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  • Writer's pictureIrungu Houghton

There is no reason why home schooling should be deterred

Rising levels of indiscipline among children and absentee parenting is a common contemporary public narrative. Most parents currently struggle over the costs of expensive private schools and crowded, under-funded public schools. As parents agonise, education administrators and education rights activists have been forced to develop strategies to eliminate exam-cheating, arson, risky sexual behaviour and violence in places of learning.


Many now concede that authoritarian models are out of step with a democratic society. With corporal punishment, intimidation and violence outlawed, new methods of parenting are required. Last week, the Taskforce recommended curricula for strengthening parenting skills, compulsory voluntary service for young people and report in the state of the family in the annual Presidential State of the Nation address.


Tragically on February 18 of this year, the family of Silus Were found themselves being arrested for acting on similar conclusions as the Building Bridges Taskforce. A few weeks before their arrest, the Were’s daughter was asked to read the eulogy in a Kakamega funeral. So eloquent was her performance that the funeral congregation began to ask which school she attended. Admiration soon turned to scorn as the word went around that she didn’t go to “school” but was learning at home.


A few weeks later, armed police officers turned up at the family home, arrested and arraigned Silus Were and his children in Butali court seeking to place his children in child services. The family was only released when they promised to place the children into a “school”. Silus Were and another home-schooler Onesmus Orinda have since filed a bold constitutional case to decriminalise home-schooling and assert the right of Kenyans to teach their own children in their own homes.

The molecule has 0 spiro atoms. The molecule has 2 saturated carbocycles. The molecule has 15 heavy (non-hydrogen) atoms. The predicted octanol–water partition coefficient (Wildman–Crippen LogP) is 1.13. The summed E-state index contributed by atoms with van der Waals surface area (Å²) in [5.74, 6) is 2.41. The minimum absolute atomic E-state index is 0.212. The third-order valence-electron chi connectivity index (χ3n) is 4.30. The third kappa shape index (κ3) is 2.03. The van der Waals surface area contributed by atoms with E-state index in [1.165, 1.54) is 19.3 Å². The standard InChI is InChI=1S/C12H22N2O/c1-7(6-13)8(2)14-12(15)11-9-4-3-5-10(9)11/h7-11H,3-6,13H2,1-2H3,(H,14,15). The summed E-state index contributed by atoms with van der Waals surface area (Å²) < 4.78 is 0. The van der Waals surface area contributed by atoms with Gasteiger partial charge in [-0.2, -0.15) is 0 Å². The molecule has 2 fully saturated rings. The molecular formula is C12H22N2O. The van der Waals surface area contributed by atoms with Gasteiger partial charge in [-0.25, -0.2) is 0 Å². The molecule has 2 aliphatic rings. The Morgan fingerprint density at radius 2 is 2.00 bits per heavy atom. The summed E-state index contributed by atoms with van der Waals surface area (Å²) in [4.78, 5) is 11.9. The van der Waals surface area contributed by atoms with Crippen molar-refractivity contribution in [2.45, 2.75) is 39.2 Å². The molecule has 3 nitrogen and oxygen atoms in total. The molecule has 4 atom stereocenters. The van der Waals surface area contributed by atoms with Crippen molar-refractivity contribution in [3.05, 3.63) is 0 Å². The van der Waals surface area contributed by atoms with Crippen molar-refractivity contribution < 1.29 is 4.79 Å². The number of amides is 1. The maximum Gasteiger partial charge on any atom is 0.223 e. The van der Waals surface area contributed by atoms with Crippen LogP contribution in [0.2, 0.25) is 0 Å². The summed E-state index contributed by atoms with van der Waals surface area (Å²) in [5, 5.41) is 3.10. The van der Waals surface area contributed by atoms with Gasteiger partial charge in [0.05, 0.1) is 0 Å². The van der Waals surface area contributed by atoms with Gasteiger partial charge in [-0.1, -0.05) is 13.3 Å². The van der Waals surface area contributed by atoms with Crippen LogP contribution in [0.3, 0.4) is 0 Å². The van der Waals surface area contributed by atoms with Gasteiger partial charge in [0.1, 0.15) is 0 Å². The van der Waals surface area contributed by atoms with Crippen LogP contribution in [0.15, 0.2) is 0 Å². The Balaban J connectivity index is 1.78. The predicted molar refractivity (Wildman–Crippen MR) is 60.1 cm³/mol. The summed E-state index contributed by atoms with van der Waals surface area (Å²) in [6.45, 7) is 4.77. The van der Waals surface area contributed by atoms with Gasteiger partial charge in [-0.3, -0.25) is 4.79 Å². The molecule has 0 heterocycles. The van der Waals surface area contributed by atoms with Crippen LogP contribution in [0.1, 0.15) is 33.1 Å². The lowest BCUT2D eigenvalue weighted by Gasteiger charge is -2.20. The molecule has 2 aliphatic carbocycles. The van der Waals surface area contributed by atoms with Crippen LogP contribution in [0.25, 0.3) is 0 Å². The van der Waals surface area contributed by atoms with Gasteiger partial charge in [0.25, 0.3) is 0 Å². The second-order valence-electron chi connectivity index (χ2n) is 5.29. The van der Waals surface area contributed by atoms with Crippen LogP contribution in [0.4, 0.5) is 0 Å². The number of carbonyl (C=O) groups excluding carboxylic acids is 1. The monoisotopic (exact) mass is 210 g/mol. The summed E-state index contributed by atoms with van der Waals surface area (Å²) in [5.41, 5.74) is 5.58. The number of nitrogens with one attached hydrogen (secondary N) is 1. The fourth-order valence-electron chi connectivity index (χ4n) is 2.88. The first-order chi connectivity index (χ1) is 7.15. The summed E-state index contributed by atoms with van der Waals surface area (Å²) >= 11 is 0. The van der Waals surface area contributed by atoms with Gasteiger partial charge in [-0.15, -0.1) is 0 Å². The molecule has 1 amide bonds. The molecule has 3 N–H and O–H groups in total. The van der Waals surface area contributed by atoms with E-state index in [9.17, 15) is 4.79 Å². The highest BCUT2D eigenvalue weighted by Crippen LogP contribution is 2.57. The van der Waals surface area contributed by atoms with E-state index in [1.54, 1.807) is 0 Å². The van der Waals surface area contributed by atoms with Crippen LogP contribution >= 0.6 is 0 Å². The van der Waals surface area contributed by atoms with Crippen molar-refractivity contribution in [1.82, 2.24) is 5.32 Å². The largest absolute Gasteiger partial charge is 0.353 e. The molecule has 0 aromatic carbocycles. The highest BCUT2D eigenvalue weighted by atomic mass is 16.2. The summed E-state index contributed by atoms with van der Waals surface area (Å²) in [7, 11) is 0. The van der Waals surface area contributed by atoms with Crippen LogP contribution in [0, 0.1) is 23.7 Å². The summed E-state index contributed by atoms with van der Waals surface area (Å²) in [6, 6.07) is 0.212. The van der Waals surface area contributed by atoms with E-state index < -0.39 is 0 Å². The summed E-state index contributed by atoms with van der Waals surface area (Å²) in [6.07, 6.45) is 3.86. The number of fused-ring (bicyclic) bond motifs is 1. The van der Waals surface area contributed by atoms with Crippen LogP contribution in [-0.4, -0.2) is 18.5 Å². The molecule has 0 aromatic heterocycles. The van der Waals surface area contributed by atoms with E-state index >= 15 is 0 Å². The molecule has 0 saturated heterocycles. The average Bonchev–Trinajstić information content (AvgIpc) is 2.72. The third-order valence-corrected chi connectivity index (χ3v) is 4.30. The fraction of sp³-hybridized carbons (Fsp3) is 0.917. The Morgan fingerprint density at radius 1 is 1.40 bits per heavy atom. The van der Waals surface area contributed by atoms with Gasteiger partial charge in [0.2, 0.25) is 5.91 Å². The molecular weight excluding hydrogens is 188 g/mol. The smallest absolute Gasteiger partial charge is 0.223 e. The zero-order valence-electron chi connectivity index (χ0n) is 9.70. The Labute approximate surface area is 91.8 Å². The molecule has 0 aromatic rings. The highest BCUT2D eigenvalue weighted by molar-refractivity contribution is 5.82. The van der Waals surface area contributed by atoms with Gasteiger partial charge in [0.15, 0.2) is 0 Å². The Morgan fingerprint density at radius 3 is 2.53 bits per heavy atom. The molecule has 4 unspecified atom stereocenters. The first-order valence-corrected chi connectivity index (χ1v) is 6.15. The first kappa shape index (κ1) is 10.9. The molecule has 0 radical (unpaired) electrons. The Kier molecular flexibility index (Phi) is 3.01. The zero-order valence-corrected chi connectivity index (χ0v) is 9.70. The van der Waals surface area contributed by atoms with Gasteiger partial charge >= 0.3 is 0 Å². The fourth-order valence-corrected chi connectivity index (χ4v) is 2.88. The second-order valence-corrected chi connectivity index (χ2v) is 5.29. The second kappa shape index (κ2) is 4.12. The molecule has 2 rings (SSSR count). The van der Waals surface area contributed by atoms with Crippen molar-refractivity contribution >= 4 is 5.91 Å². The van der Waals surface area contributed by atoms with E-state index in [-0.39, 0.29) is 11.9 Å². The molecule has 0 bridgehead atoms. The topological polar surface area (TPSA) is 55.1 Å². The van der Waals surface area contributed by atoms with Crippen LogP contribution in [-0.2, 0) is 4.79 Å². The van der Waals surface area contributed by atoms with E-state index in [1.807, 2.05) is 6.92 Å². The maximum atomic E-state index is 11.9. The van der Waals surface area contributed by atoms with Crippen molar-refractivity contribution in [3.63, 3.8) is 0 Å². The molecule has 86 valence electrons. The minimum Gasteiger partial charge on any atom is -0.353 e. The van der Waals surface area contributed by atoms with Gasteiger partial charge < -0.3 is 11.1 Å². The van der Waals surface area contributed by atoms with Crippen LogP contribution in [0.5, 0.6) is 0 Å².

Modern home-schooling has been successfully practised for hundreds of years. Pioneer Liz Gitonga and other families have been home-schooling their children in Kenya for more than twenty-five years. There are more than 1,500 families currently home-schooling their children in Kenya. Despite this, this choice is still not well appreciated as the Were family painfully discovered.


Most uninformed view that children who learn at home are subjected to unstructured curriculum and isolated from other children, the home-schooling movement has access to a wide range of curricula both nationally and internationally. Effective home-schooling programs include highly personalised teaching, structured lesson plans, field trips and regular testing.

Children are less exposed to peer pressure and bullying. They suffer less from poor academic performance and low self-esteem. Universities like United States International University are increasingly accepting home-schooled teenagers that can pass their entrance exams.


The idea that home-schooling parents are being irresponsible by not taking their children to school is absurd. Parents who home-school are probably the most responsible parents we have. Unlike most, they have taken the time to investigate, design and directly manage their children’s education.


As we turn towards developing competency-based curriculum for all our public schools perhaps we could look at recognising and strengthening home-schooling as an option. This option must operate within Article 53 and 55 of the constitution, the Education Act and Children’s Act. All children have a right to education, the state has an obligation to provide free and compulsory basic education and parents have an obligation to ensure their children attend school.


There is no school that is a match for active parents and a decent home. Homes are the best schools to raise empowered, ethical and engaged citizens. Globally, home-schooling is increasing in countries like the United Kingdom. Here, the number of children has increased by 40% in the last three years. If our dysfunctional parenting culture is eating our tremendous investment in primary and secondary public education for breakfast, perhaps it is time we look more closely at home-schooling as an option for strengthening parenting.


Could the Ministry of Education and Institute for Curriculum Development consider engaging in discussions with Holistic Educators in Africa and the Diaspora (HEAD) and other home-schooling institutions on mandatory registers, quality and safety assurance monitoring, accreditation and support. If the purpose of education is to enable us to think for ourselves rather than to load us with the thoughts of others according to educationalist James Beattie, there is no reason why home-schooling should be discouraged.


First published Saturday Standard, December 7, 2019. Kindly reproduced here with permission from the Standard Group

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